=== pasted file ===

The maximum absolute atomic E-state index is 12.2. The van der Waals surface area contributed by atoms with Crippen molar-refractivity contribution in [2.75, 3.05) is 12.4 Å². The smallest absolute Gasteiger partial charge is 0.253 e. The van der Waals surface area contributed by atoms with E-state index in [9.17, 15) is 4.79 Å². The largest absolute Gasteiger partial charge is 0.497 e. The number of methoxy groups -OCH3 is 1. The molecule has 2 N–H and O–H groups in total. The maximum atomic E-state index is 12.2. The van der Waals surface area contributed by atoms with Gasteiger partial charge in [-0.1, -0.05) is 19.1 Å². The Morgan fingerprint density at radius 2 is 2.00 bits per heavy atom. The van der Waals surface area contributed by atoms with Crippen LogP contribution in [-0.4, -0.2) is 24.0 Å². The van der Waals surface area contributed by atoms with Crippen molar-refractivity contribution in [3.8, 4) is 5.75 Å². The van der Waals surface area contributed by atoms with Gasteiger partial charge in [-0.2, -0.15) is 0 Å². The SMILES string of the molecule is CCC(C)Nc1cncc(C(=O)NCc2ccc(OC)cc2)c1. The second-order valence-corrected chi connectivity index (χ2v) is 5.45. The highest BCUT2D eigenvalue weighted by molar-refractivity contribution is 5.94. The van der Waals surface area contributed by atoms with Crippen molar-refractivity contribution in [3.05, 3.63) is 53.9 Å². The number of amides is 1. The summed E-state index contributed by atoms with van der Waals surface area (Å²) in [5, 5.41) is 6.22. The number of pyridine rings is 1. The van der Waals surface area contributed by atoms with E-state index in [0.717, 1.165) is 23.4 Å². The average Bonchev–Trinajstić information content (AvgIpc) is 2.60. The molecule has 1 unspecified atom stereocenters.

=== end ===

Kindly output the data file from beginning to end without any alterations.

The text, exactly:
The maximum absolute atomic E-state index is 12.2. The van der Waals surface area contributed by atoms with Crippen molar-refractivity contribution in [2.75, 3.05) is 12.4 Å². The smallest absolute Gasteiger partial charge is 0.253 e. The van der Waals surface area contributed by atoms with E-state index in [9.17, 15) is 4.79 Å². The largest absolute Gasteiger partial charge is 0.497 e. The number of methoxy groups -OCH3 is 1. The molecule has 2 N–H and O–H groups in total. The maximum atomic E-state index is 12.2. The van der Waals surface area contributed by atoms with Gasteiger partial charge in [-0.1, -0.05) is 19.1 Å². The Morgan fingerprint density at radius 2 is 2.00 bits per heavy atom. The van der Waals surface area contributed by atoms with Crippen LogP contribution in [-0.4, -0.2) is 24.0 Å². The van der Waals surface area contributed by atoms with Crippen molar-refractivity contribution in [3.8, 4) is 5.75 Å². The van der Waals surface area contributed by atoms with Gasteiger partial charge in [-0.2, -0.15) is 0 Å². The SMILES string of the molecule is CCC(C)Nc1cncc(C(=O)NCc2ccc(OC)cc2)c1. The second-order valence-corrected chi connectivity index (χ2v) is 5.45. The highest BCUT2D eigenvalue weighted by molar-refractivity contribution is 5.94. The van der Waals surface area contributed by atoms with Crippen molar-refractivity contribution in [3.05, 3.63) is 53.9 Å². The number of amides is 1. The summed E-state index contributed by atoms with van der Waals surface area (Å²) in [5, 5.41) is 6.22. The number of pyridine rings is 1. The van der Waals surface area contributed by atoms with E-state index in [0.717, 1.165) is 23.4 Å². The average Bonchev–Trinajstić information content (AvgIpc) is 2.60. The molecule has 1 unspecified atom stereocenters.